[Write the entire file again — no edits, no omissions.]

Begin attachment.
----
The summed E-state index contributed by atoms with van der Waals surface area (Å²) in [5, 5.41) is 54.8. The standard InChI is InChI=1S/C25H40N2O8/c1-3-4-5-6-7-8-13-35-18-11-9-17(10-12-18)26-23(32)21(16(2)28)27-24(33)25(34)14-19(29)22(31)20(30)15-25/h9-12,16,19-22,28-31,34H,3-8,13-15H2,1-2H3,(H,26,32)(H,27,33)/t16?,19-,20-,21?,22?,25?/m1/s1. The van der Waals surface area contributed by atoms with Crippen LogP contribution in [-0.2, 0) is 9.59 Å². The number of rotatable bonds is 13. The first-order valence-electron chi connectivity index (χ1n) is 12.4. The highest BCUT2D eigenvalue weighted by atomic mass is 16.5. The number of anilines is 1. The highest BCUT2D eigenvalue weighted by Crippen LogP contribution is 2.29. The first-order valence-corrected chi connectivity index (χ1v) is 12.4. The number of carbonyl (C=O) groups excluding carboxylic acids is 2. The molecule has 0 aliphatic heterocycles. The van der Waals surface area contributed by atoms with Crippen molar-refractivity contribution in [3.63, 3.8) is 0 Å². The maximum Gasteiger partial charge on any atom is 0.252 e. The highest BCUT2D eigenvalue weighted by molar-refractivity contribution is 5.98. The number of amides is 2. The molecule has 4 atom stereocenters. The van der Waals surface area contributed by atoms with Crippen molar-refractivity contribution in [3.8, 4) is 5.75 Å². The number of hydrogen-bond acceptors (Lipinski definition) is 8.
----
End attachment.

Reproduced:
The summed E-state index contributed by atoms with van der Waals surface area (Å²) in [5, 5.41) is 54.8. The standard InChI is InChI=1S/C25H40N2O8/c1-3-4-5-6-7-8-13-35-18-11-9-17(10-12-18)26-23(32)21(16(2)28)27-24(33)25(34)14-19(29)22(31)20(30)15-25/h9-12,16,19-22,28-31,34H,3-8,13-15H2,1-2H3,(H,26,32)(H,27,33)/t16?,19-,20-,21?,22?,25?/m1/s1. The van der Waals surface area contributed by atoms with Crippen LogP contribution in [-0.2, 0) is 9.59 Å². The number of rotatable bonds is 13. The first-order valence-electron chi connectivity index (χ1n) is 12.4. The highest BCUT2D eigenvalue weighted by atomic mass is 16.5. The number of anilines is 1. The highest BCUT2D eigenvalue weighted by Crippen LogP contribution is 2.29. The first-order valence-corrected chi connectivity index (χ1v) is 12.4. The number of carbonyl (C=O) groups excluding carboxylic acids is 2. The molecule has 0 aliphatic heterocycles. The van der Waals surface area contributed by atoms with Crippen molar-refractivity contribution in [3.63, 3.8) is 0 Å². The maximum Gasteiger partial charge on any atom is 0.252 e. The highest BCUT2D eigenvalue weighted by molar-refractivity contribution is 5.98. The number of amides is 2. The molecule has 4 atom stereocenters. The van der Waals surface area contributed by atoms with Crippen molar-refractivity contribution in [3.8, 4) is 5.75 Å². The number of hydrogen-bond acceptors (Lipinski definition) is 8.